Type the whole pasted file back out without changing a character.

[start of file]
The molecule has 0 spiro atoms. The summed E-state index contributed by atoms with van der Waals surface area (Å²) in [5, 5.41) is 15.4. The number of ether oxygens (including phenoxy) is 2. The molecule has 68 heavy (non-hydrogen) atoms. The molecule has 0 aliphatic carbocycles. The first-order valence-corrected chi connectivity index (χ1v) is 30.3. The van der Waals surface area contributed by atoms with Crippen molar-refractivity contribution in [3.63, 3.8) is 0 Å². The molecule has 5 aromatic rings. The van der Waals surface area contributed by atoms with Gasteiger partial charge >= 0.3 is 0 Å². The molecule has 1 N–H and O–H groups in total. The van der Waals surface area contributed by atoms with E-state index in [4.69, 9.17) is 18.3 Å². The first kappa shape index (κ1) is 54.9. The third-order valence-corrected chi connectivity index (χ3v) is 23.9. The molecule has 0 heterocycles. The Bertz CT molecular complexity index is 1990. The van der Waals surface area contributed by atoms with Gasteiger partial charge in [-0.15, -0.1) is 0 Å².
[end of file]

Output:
The molecule has 0 spiro atoms. The summed E-state index contributed by atoms with van der Waals surface area (Å²) in [5, 5.41) is 15.4. The number of ether oxygens (including phenoxy) is 2. The molecule has 68 heavy (non-hydrogen) atoms. The molecule has 0 aliphatic carbocycles. The first-order valence-corrected chi connectivity index (χ1v) is 30.3. The van der Waals surface area contributed by atoms with Crippen molar-refractivity contribution in [3.63, 3.8) is 0 Å². The molecule has 5 aromatic rings. The van der Waals surface area contributed by atoms with Gasteiger partial charge >= 0.3 is 0 Å². The molecule has 1 N–H and O–H groups in total. The van der Waals surface area contributed by atoms with E-state index in [4.69, 9.17) is 18.3 Å². The first kappa shape index (κ1) is 54.9. The third-order valence-corrected chi connectivity index (χ3v) is 23.9. The molecule has 0 heterocycles. The Bertz CT molecular complexity index is 1990. The van der Waals surface area contributed by atoms with Gasteiger partial charge in [-0.15, -0.1) is 0 Å².